Co-written and first recorded by Ric Cartey & the Jiva-Tones (1956).
Hit versions by Sonny James (US #4/C&W #1 1957), Tab Hunter (US #1 1957), The Crew Cuts (US #17 1957), Connie Smith & Nat Stuckey (C&W #20 1969), Donny Osmond (US #25/UK #1 1973).
From the wiki: “‘Young Love’ was written by Ric Cartey and Carole Joyner, and was first recorded by Ric Cartey & the Jiva-Tones in November, 1956. Cartey’s version never charted but better-known versions were released within a short time – by Sonny James (January 5, 1957), Tab Hunter (a January 19, 1957 release that did even better on the charts than James’) and The Crew-Cuts (January 26, 1957). James’ recording was produced in October 1956 at Bradley Studio in Nashville, Tennessee, with vocal backing provided by the Jordanaires, the Nashville-based vocal group most known for their work with Elvis Presley.
Written and originally recorded by The Chords (US #9/R&B #2 1954).
Other hit version by The Crew Cuts (US #1/UK #12/AUS #1 1954).
From the wiki: “‘Sh-Boom’ was written by James Keyes, Claude Feaster, Carl Feaster, Floyd F. McRae, and James Edwards, all members of the R&B vocal group The Chords, and was first recorded on Atlantic Records’ subsidiary label Cat Records by The Chords on March 15, 1954 . It would be their only hit song.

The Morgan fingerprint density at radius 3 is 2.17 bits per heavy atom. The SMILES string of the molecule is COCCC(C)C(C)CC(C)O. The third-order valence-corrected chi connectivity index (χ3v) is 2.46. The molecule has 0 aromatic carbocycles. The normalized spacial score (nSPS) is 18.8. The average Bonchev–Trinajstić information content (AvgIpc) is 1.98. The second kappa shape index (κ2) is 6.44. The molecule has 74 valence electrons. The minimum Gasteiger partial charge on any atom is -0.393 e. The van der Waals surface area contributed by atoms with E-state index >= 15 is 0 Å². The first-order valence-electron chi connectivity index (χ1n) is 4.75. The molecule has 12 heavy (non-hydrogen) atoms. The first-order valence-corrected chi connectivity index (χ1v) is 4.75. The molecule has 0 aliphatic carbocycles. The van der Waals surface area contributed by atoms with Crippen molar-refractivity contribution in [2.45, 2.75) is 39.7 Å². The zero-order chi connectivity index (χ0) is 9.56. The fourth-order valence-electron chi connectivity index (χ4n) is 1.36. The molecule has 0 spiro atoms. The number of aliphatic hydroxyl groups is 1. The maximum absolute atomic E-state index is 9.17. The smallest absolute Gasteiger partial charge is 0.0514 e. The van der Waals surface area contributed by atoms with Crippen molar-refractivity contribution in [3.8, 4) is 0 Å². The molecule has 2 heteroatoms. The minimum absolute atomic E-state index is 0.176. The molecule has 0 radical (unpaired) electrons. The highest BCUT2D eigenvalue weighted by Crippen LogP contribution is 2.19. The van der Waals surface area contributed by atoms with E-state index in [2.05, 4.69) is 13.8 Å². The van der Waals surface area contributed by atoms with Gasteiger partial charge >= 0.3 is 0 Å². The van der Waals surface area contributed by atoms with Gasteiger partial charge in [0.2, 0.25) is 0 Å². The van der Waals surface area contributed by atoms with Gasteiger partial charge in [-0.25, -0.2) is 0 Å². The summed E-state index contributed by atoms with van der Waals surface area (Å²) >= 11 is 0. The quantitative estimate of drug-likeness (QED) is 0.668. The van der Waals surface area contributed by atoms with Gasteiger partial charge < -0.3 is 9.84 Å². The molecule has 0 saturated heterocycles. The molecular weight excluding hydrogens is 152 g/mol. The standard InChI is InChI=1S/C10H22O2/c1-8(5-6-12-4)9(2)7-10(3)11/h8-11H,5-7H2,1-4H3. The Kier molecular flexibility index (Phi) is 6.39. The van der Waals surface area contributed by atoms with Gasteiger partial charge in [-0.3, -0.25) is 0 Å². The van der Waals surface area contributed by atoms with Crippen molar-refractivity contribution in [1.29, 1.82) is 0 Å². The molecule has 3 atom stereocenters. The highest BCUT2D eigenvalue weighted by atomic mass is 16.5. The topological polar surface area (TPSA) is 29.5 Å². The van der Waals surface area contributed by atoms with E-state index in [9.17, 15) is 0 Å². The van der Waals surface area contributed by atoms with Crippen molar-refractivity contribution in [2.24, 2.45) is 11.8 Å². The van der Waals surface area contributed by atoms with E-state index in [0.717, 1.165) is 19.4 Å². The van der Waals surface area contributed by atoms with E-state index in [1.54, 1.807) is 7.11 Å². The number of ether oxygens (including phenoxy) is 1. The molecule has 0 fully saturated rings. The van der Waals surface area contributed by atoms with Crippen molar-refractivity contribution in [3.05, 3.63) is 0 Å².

First recorded by The Penguins (R&B #1 1954).
Other hit versions by The Crew Cuts (US #3/UK #4 1955), Gloria Mann (US #18 1955), New Edition (US #21/R&B #3 1985).
From the wiki: “The recording sounds so simple, and it is: four voices and a piano. It first aired on the radio before the records were even pressed, and the immediate and massive reaction it received forced the group to release the recording “as-is” without the additional embellishment and orchestration that had been originally planned. ‘Earth Angel’ became one of the blueprints for Doo-wop; the second such recording to hit the Top 10 (after The Chords’ ‘Sh-Boom’). The Penguins were four high school students from Fremont High in Los Angeles, and they recorded ‘Earth Angel’ in a garage and released it on a small black-owned label called Dootone Records. The recording became the first independent label release to appear on Billboard’s national pop charts.
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